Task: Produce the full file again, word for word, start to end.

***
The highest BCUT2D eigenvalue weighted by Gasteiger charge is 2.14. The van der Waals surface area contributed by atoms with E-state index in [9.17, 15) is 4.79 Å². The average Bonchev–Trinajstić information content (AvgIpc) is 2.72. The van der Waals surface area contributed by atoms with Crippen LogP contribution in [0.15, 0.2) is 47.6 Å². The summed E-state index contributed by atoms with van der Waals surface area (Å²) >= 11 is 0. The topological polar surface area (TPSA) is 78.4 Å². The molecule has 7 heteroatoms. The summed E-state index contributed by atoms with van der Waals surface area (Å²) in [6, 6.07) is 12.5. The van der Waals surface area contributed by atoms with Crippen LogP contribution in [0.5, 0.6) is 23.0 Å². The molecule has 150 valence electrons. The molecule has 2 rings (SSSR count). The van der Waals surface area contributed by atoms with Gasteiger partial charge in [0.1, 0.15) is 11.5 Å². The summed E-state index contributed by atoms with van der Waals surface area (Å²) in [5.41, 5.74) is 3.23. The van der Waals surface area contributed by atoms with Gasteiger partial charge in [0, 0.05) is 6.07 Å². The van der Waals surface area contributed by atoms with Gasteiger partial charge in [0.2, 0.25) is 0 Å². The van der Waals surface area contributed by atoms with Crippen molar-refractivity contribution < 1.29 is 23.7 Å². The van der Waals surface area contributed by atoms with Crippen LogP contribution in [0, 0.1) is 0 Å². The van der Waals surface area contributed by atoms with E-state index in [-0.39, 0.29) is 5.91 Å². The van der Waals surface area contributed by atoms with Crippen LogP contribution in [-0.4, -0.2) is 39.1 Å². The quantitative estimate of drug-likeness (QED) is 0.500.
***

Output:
The highest BCUT2D eigenvalue weighted by Gasteiger charge is 2.14. The van der Waals surface area contributed by atoms with E-state index in [9.17, 15) is 4.79 Å². The average Bonchev–Trinajstić information content (AvgIpc) is 2.72. The van der Waals surface area contributed by atoms with Crippen LogP contribution in [0.15, 0.2) is 47.6 Å². The summed E-state index contributed by atoms with van der Waals surface area (Å²) >= 11 is 0. The topological polar surface area (TPSA) is 78.4 Å². The molecule has 7 heteroatoms. The summed E-state index contributed by atoms with van der Waals surface area (Å²) in [6, 6.07) is 12.5. The van der Waals surface area contributed by atoms with Crippen LogP contribution in [0.5, 0.6) is 23.0 Å². The molecule has 150 valence electrons. The molecule has 2 rings (SSSR count). The van der Waals surface area contributed by atoms with Gasteiger partial charge in [0.1, 0.15) is 11.5 Å². The summed E-state index contributed by atoms with van der Waals surface area (Å²) in [5.41, 5.74) is 3.23. The van der Waals surface area contributed by atoms with Gasteiger partial charge in [0, 0.05) is 6.07 Å². The van der Waals surface area contributed by atoms with Gasteiger partial charge in [0.2, 0.25) is 0 Å². The van der Waals surface area contributed by atoms with Crippen molar-refractivity contribution < 1.29 is 23.7 Å². The van der Waals surface area contributed by atoms with Crippen LogP contribution in [0, 0.1) is 0 Å². The van der Waals surface area contributed by atoms with E-state index in [-0.39, 0.29) is 5.91 Å². The van der Waals surface area contributed by atoms with Crippen LogP contribution in [-0.4, -0.2) is 39.1 Å². The quantitative estimate of drug-likeness (QED) is 0.500.